Security

23andMe resets user passwords after genetic data posted online

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Sign with logo on facade of personal genomics company 23andMe in Mountain View, California, October 28, 2018. (Photo by Smith Collection/Gado/Getty Images)
Image Credits: Smith Collection/Gado/Getty Images / Getty Images

Days after user personal surfaced online, the genetic testing company 23andMe said it’s requiring all users to reset their passwords “out of caution.”

On Friday, 23andMe confirmed that hackers had obtained some users’ data, but stopped short of calling the incident a data breach. The company said that the hackers had accessed “certain accounts” of 23andMe users who used passwords that were not unique to the service — a common technique where hackers try to break into victim’s accounts using passwords that have already been made public in previous data breaches.

23andMe’s announcement came two days after hackers advertised an alleged sample of 23andMe user data on the hacking forum BreachForums, offering to sell individual profiles for between $1 to $10. The sample, which TechCrunch has seen, contained the alleged user data of one million users of Jewish Ashkenazi descent. Another user on BreachForums claimed to have the 23andMe data of 100,000 Chinese users.

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According to 23andMe, the data was “compiled” from users that had opted in to the DNA Relatives feature, which allows users who choose to switch on the feature to automatically share their data to others. In theory, this would allow a hacker to get more than one victim’s data just by breaking into the account of someone who opted into the feature.

Late on Monday, 23andMe published an update on its website, announcing that they forced all users to change their passwords, and saying they are “encouraging the use of multi-factor authentication.”

A 23andMe user, who asked to remain anonymous to protect their privacy, shared the email they received from the company, where 23andMe wrote that the company does “not have any indication at this time that there as been a data security incident within our systems, or that 23andMe was the source of the account credentials used in these attacks.”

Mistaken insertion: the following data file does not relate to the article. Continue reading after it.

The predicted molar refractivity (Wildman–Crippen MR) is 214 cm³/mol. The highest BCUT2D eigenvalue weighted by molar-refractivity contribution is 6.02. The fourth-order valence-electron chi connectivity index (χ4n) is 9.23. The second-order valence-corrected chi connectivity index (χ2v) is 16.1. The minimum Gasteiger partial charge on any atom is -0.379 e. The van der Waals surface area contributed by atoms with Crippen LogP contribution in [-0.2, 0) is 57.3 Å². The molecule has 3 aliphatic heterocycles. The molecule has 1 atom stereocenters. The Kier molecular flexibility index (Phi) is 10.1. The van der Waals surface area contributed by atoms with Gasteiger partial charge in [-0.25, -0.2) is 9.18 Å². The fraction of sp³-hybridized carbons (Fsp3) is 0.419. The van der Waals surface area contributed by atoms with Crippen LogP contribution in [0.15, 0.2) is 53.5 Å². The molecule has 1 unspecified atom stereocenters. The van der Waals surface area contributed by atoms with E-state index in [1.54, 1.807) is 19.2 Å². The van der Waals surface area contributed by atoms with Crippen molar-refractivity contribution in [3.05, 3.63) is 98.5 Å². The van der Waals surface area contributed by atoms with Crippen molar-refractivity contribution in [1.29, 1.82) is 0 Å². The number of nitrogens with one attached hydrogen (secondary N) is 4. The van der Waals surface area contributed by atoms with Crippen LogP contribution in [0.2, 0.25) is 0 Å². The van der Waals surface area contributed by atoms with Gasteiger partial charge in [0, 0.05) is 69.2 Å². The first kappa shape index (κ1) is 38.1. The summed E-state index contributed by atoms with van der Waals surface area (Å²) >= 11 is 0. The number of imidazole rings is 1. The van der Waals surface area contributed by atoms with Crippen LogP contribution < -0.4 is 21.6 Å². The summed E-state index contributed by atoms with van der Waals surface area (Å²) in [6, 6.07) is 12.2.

The user told TechCrunch that they were a 23andMe beta tester since 2012, and they have watched their database and connections grow, “finding more cousins and even hidden siblings of parents.” And while 23andMe is “a cool product,” the user said, the company “knows a lot” and this is a “sad” incident.

It’s unclear if, as of this writing, all users have received an email prompting them to reset their passwords.

Another 23andMe user told TechCrunch that they haven’t yet received a password reset email. Instead, they said that when they tried to login, they saw a new message: “23andMe is resetting all passwords to improve password security. Please choose a new password that is unique to 23andMe.”

“I wasn’t able to login so I clicked ‘Forgot your password’ to update and re-login to my account,” said the user, who also asked to remain anonymous to protect their privacy.

The user shared a screenshot of the login page they saw:

23andMe did not answer to a series of questions, including whether it has verified that the leaked data is legitimate, whether it has revoked all users’ session tokens — meaning 23andMe logged out users on every device they were logged in — and whether the company changed its password policy. Instead, company spokesperson Andy Kill pointed us to the blog post, saying they will keep updating that.

Given that the alleged hacked data surfaced on Wednesday, and 23andMe only asked users to reset passwords five days later, a cybersecurity expert said the company could have been quicker in responding to the incident.

“I would like to see organizations proactively support their users in avoiding credential stuffing risk — and in the case of 23andMe, the reaction to force password resets could have happened much earlier, as soon as the credential stuffing attack was known,” Rachel Tobac, a hacker and CEO of SocialProof Security, told TechCrunch. “Eventually I would like organizations to focus on proactive rather than reactive actions to reduce this risk — and reactive responses need to happen quickly.”

Hackers advertised 23andMe stolen data two months ago

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